PITTSBURGH, Pa. - Nathan MacKinnon has been compared to Sidney Crosby for much of his life. The two grew up in the same Canadian town and both went No. 1 in the NHL draft.
Now they get to take a much closer look at each other.
MacKinnon and the Colorado Avalanche visit Crosby and the Pittsburgh Penguins on Monday night in the first NHL matchup of the pride of Cole Harbour, Nova Scotia.
The Avalanche and Penguins are each off to a 7-1 start, with MacKinnon and Crosby playing a key role. The 26-year-old Crosby has seven goals and 10 assists for a league-best 17 points. MacKinnon, who turned 18 on Sept. 1, has a goal and six assists.
MacKinnon called Crosby the best player in the world and said the centre is "on fire right now." But MacKinnon is focused on what he needs to do to help the Avalanche get another win.
"Any time he's out there when you're not on the ice, you sometimes get to enjoy and watch some good players when you're playing against them," he said. "But when you're out there, you don't worry about who you're playing against. You worry about what you have to do."
Crosby knows a lot about what MacKinnon is going through in his first year in the NHL. Crosby, who was the No. 1 pick in the 2005 draft, faced high expectations when he was an 18-year-old rookie and had 102 points in his first season with Pittsburgh.
MacKinnon became one of the league's top prospects when he starred for Halifax of the Quebec Major Junior Hockey League in the previous two seasons. He was the most valuable player of the Memorial Cup in May, leading his team to the title.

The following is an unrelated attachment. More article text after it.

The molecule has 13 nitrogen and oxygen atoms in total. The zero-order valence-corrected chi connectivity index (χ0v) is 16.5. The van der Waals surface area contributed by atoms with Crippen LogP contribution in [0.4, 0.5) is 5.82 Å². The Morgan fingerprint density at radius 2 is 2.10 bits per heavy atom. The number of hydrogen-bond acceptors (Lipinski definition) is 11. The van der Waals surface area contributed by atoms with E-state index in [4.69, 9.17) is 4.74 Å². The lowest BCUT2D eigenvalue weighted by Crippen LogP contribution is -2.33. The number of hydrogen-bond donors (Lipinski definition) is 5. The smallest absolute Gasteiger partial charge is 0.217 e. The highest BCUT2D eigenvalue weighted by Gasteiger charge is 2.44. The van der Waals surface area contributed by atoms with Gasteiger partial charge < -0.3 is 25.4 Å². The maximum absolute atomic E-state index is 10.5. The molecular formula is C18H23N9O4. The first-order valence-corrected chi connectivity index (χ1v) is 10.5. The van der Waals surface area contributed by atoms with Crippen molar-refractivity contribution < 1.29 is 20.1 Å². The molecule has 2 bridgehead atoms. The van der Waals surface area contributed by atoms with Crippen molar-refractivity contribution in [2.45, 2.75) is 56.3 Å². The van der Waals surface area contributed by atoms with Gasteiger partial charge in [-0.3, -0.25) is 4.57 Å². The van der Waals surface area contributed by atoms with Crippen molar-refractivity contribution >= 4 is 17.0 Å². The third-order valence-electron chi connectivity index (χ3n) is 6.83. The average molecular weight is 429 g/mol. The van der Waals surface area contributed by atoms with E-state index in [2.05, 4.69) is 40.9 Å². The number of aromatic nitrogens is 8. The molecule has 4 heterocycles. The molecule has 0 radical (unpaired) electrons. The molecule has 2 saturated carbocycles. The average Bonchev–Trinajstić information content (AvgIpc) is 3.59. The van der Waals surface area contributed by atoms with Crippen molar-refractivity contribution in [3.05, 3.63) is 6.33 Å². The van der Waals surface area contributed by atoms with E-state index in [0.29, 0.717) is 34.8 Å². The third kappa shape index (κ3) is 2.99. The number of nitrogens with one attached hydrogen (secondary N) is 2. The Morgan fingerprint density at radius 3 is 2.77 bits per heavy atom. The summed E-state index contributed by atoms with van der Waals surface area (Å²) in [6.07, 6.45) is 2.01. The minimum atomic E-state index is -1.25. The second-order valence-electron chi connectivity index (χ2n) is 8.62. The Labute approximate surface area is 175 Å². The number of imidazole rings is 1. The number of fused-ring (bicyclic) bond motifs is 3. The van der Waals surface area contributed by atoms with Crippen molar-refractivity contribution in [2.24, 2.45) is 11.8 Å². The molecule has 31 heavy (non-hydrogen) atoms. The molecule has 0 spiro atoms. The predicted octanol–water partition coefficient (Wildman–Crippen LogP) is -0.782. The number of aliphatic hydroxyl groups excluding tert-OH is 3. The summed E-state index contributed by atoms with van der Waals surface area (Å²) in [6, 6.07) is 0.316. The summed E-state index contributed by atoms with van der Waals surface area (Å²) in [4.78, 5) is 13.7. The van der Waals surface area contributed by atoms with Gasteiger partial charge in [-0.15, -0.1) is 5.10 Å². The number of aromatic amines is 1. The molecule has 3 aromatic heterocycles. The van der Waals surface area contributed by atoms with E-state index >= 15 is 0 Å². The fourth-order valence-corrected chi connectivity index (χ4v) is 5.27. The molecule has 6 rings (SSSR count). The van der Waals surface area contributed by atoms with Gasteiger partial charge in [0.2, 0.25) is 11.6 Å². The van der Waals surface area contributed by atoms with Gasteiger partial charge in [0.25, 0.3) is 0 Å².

"Obviously he skates really well, and I don't think you see too many young guys that can shoot the puck like he can in their first year," Crosby said. "I think he's got a great shot. I think he's got all the tools—really good hands, he works hard, and he's not afraid to go into traffic areas and create chances that way. So I think he gives himself a lot of opportunities to create things."
The Avalanche struggled during last year's lockout-shortened season, but they have been one of the league's surprise teams so far this year under new coach Patrick Roy, a Hall of Fame goaltender.
Penguins coach Dan Bylsma said he expects to see a young team with fresh legs and a lot of speed on Monday night, and MacKinnon is certainly part of that mix.
Hailing from the same hometown as one of the NHL's best players puts a lot of pressure on a rising player. But Crosby believes guys such as MacKinnon and Seth Jones—a defenceman who was the Nashville Predators' first-round draft pick this year—are better prepared for the NHL due to their extensive experience coming into the league.
"Both (MacKinnon) and Seth Jones were talked about for a long time," Crosby said. "They've been through everything—World Cup, World Juniors, and all that stuff. So I think everything has prepared them to get to this point and, as everyone has seen pretty quickly here, it hasn't taken them long to get used to NHL hockey. They've adjusted well."
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